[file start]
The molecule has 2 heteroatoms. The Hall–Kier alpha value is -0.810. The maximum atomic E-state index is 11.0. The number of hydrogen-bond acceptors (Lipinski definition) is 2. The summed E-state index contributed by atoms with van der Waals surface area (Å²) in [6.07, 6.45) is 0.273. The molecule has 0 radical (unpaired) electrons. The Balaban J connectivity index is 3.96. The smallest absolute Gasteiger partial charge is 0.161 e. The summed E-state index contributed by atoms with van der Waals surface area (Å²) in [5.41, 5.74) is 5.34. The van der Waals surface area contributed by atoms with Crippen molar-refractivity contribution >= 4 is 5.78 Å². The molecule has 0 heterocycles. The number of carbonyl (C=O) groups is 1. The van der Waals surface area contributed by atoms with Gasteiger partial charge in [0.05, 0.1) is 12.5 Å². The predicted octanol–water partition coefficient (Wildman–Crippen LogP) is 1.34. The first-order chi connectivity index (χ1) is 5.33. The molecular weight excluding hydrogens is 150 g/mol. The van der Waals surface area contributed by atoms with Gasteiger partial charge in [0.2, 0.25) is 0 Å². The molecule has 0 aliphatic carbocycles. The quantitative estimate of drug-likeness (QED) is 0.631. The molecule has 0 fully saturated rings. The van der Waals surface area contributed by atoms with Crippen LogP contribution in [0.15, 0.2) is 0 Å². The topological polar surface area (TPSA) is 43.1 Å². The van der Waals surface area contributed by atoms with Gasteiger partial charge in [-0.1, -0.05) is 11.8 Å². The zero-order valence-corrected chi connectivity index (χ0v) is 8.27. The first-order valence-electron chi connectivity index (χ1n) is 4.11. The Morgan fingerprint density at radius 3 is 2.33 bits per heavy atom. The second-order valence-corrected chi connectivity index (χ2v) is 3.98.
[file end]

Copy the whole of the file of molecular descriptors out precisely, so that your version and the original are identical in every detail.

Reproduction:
The molecule has 2 heteroatoms. The Hall–Kier alpha value is -0.810. The maximum atomic E-state index is 11.0. The number of hydrogen-bond acceptors (Lipinski definition) is 2. The summed E-state index contributed by atoms with van der Waals surface area (Å²) in [6.07, 6.45) is 0.273. The molecule has 0 radical (unpaired) electrons. The Balaban J connectivity index is 3.96. The smallest absolute Gasteiger partial charge is 0.161 e. The summed E-state index contributed by atoms with van der Waals surface area (Å²) in [5.41, 5.74) is 5.34. The van der Waals surface area contributed by atoms with Crippen molar-refractivity contribution >= 4 is 5.78 Å². The molecule has 0 heterocycles. The number of carbonyl (C=O) groups is 1. The van der Waals surface area contributed by atoms with Gasteiger partial charge in [0.05, 0.1) is 12.5 Å². The predicted octanol–water partition coefficient (Wildman–Crippen LogP) is 1.34. The first-order chi connectivity index (χ1) is 5.33. The molecular weight excluding hydrogens is 150 g/mol. The van der Waals surface area contributed by atoms with Gasteiger partial charge in [0.2, 0.25) is 0 Å². The molecule has 0 aliphatic carbocycles. The quantitative estimate of drug-likeness (QED) is 0.631. The molecule has 0 fully saturated rings. The van der Waals surface area contributed by atoms with Crippen LogP contribution in [0.15, 0.2) is 0 Å². The topological polar surface area (TPSA) is 43.1 Å². The van der Waals surface area contributed by atoms with Gasteiger partial charge in [-0.1, -0.05) is 11.8 Å². The zero-order valence-corrected chi connectivity index (χ0v) is 8.27. The first-order valence-electron chi connectivity index (χ1n) is 4.11. The Morgan fingerprint density at radius 3 is 2.33 bits per heavy atom. The second-order valence-corrected chi connectivity index (χ2v) is 3.98.